In Egypt, promising opportunities to accelerate renewable projects are on the horizon, which will reduce dependency on fossil-fueled power plants.
According to President and CEO of ACWA Power, Paddy Padmanathan: “While recently, many projects in the energy sector in Egypt have been completed, we see promising opportunities to procure more renewable energy at a faster pace to phase out low-efficiency fossil fuel power plants to reduce the total average cost of generated electricity and reduce the carbon content at the same time.”
Commenting at the Egypt Renewable Energy Conference, Padmanathan said: “Solar and wind energy costs, which are already competing with tariffs for fossil fuel generated electricity per kilowatt-hour, can be further reduced even during a time period where interest rates are rising, as technology keeps driving cost lower.
“However, there is also a need for governments to support the sector through regulatory frameworks that remove the burden of customs, duties, and taxes on electricity, a basic commodity that is vital to all human endeavour and to life itself.”
Padmanathan also emphasised that while all countries have accepted the compelling value proposition offered by renewable energy and have announced ambitious procurement programmes, institutional inertia and limited institutional capacity or know-how is hindering the required pace of renewable energy deployment.
Adnan Amin, Secretary General of the International Renewable Energy Agency, presented the Renewable Energy Outlook: Egypt Report prepared by IRENA in collaboration with NREA. Read more: Egypt: renewables could present cost savings of $900m annually, IRENA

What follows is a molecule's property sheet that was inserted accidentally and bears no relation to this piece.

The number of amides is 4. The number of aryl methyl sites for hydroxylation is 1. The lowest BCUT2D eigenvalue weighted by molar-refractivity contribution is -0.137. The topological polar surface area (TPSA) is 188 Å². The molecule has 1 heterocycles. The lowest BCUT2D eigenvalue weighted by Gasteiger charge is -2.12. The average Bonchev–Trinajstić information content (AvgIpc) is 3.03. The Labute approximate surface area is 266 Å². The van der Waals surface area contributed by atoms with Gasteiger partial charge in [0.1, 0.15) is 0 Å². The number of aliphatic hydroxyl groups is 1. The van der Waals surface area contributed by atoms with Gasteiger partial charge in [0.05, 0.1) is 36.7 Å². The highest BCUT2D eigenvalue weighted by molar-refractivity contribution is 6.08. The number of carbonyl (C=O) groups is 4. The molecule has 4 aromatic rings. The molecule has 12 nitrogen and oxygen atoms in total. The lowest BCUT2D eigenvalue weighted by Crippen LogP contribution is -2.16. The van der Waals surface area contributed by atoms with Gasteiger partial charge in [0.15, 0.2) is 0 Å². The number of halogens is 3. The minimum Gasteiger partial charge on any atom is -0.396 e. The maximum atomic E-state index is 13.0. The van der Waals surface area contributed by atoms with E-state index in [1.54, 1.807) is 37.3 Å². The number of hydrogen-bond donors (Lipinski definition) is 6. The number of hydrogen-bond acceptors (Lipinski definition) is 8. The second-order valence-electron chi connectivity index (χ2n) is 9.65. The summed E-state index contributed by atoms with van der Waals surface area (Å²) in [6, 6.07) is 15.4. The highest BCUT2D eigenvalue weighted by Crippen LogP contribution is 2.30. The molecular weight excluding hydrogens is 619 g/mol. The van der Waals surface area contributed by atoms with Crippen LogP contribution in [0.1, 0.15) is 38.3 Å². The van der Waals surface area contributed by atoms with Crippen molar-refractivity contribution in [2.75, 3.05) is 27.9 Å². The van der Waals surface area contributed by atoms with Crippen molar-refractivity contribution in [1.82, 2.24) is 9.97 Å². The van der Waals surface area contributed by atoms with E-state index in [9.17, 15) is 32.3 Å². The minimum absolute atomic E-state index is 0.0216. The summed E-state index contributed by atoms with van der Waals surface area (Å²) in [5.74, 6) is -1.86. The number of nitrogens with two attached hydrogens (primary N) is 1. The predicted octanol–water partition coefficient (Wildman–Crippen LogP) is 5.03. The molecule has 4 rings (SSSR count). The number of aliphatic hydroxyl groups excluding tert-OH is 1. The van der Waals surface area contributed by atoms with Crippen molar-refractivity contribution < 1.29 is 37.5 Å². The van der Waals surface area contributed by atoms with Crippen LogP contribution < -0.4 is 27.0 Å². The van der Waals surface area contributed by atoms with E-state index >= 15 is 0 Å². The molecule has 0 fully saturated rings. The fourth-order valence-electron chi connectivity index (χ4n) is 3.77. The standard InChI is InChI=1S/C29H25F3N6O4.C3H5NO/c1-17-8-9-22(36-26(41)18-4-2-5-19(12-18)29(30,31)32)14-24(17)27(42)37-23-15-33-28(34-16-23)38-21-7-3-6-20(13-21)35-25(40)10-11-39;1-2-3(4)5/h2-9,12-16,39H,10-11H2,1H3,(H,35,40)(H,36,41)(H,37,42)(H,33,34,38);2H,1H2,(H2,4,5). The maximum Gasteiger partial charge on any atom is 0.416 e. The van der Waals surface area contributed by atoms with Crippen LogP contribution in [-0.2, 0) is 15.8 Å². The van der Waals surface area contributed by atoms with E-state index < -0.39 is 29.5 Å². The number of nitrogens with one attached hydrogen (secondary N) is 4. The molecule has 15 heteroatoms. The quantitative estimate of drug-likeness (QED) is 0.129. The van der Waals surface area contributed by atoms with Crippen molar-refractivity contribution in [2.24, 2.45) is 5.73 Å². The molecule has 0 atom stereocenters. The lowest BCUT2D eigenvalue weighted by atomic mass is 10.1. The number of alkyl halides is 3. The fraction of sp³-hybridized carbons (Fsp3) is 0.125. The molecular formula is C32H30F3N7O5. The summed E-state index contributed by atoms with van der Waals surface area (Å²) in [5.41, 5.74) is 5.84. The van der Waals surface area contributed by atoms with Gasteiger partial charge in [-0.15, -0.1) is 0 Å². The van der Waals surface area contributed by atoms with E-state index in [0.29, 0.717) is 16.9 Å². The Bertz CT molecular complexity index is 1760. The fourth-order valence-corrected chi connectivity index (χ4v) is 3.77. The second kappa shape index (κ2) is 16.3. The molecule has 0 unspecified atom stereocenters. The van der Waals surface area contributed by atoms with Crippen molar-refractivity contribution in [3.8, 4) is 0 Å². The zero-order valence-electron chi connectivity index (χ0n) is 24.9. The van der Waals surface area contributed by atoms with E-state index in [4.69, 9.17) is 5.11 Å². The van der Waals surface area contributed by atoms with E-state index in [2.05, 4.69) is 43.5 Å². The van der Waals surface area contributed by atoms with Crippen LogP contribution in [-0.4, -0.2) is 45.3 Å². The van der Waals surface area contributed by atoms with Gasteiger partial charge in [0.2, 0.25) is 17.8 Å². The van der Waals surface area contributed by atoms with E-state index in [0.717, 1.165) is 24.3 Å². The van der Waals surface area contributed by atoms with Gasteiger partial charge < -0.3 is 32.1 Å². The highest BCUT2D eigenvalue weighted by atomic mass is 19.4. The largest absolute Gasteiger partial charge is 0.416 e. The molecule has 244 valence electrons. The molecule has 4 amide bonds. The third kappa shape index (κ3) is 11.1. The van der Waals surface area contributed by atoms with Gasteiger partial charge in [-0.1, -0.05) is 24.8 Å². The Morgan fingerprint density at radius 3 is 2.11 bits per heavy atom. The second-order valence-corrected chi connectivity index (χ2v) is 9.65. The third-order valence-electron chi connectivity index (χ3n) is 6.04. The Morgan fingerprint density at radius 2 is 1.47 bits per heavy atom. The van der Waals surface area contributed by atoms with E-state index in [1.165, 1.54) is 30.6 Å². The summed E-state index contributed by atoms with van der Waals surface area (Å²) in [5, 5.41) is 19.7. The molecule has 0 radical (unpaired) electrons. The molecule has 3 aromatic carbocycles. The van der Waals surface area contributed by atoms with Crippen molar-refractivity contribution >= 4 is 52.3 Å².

The report highlights the policy, regulatory, financial, and capacity-building actions needed to increase the current ambitious target of 42% of Egypt’s energy generation to be renewable energy by 2035 to 53%, which could reduce Egypt’s energy bill by a further $0.9 billion per year and reduce adverse effects of air pollution on human health and environmental damage contributing to an additional saving of $8.1 billion each year to the Egyptian economy.
Amin stressed at the conference that governments of various countries are taking legitimate action towards increasing the share of renewable energy by leveraging the private sector and by blending limited sources of public finance with readily available private finance.
Dr Mohammed El Khayat, Executive Chairman of New and Renewable Energy Authority, stressed the direction and vision of the country and the Ministry of Electricity to increase deployment of renewable energy – a strategy that prompted the launch of the project, ‘Benban’, a photovoltaic solar energy complex located in the north of Aswan.
Commenting on the occasion, Dr El Khayat said: “Projects constructed upon the build-operate-transfer (BOT) financing models are deemed attractive for energy investors within the Egyptian market. Similarly, support programs and incentives offered by international financing bodies to support the funding of projects in the energy sector are considered appealing.”
ACWA Power said in a statement that El Khayat highlighted the pivotal role that the private sector will play in the implementation of renewable energy projects and crafting the country’s future strategy in diversifying its energy sources. He mentioned that the focus must also shift to the expansion of energy storage and reliance on sources apart from solar and wind.
Dr El Khayat stressed the need to work on dynamic plans that commensurate with the dynamics of the market and attract direct investments for renewable energy projects.